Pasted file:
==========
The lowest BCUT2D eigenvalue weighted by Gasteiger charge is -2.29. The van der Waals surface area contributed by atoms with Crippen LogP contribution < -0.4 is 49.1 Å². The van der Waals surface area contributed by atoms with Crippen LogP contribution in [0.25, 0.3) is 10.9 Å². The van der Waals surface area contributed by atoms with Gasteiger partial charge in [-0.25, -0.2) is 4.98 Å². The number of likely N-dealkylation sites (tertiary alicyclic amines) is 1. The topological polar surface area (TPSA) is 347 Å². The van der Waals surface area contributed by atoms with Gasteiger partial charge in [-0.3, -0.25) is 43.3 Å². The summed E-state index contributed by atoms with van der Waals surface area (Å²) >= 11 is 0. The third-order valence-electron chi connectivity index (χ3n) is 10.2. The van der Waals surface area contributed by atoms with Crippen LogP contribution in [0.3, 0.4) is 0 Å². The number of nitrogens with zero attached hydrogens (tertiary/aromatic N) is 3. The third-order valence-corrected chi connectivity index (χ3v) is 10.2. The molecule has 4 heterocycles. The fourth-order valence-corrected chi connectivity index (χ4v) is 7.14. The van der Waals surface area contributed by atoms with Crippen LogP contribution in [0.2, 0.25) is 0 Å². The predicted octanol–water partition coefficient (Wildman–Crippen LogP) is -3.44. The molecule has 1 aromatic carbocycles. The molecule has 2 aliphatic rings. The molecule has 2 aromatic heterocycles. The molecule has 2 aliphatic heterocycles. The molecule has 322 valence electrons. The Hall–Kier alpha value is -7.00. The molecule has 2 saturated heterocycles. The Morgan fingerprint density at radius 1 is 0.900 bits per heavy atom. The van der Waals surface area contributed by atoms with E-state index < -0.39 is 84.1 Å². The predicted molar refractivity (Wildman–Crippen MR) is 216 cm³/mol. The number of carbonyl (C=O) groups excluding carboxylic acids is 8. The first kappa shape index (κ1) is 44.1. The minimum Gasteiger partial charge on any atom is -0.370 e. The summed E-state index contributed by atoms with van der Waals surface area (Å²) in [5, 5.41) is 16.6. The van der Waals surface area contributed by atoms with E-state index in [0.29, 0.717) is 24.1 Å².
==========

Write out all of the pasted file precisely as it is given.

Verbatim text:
The lowest BCUT2D eigenvalue weighted by Gasteiger charge is -2.29. The van der Waals surface area contributed by atoms with Crippen LogP contribution < -0.4 is 49.1 Å². The van der Waals surface area contributed by atoms with Crippen LogP contribution in [0.25, 0.3) is 10.9 Å². The van der Waals surface area contributed by atoms with Gasteiger partial charge in [-0.25, -0.2) is 4.98 Å². The number of likely N-dealkylation sites (tertiary alicyclic amines) is 1. The topological polar surface area (TPSA) is 347 Å². The van der Waals surface area contributed by atoms with Gasteiger partial charge in [-0.3, -0.25) is 43.3 Å². The summed E-state index contributed by atoms with van der Waals surface area (Å²) >= 11 is 0. The third-order valence-electron chi connectivity index (χ3n) is 10.2. The van der Waals surface area contributed by atoms with Crippen LogP contribution in [0.3, 0.4) is 0 Å². The number of nitrogens with zero attached hydrogens (tertiary/aromatic N) is 3. The third-order valence-corrected chi connectivity index (χ3v) is 10.2. The molecule has 4 heterocycles. The fourth-order valence-corrected chi connectivity index (χ4v) is 7.14. The van der Waals surface area contributed by atoms with Crippen LogP contribution in [0.2, 0.25) is 0 Å². The predicted octanol–water partition coefficient (Wildman–Crippen LogP) is -3.44. The molecule has 1 aromatic carbocycles. The molecule has 2 aliphatic rings. The molecule has 2 aromatic heterocycles. The molecule has 2 aliphatic heterocycles. The molecule has 322 valence electrons. The Hall–Kier alpha value is -7.00. The molecule has 2 saturated heterocycles. The Morgan fingerprint density at radius 1 is 0.900 bits per heavy atom. The van der Waals surface area contributed by atoms with E-state index < -0.39 is 84.1 Å². The predicted molar refractivity (Wildman–Crippen MR) is 216 cm³/mol. The number of carbonyl (C=O) groups excluding carboxylic acids is 8. The first kappa shape index (κ1) is 44.1. The minimum Gasteiger partial charge on any atom is -0.370 e. The summed E-state index contributed by atoms with van der Waals surface area (Å²) in [5, 5.41) is 16.6. The van der Waals surface area contributed by atoms with E-state index in [0.29, 0.717) is 24.1 Å².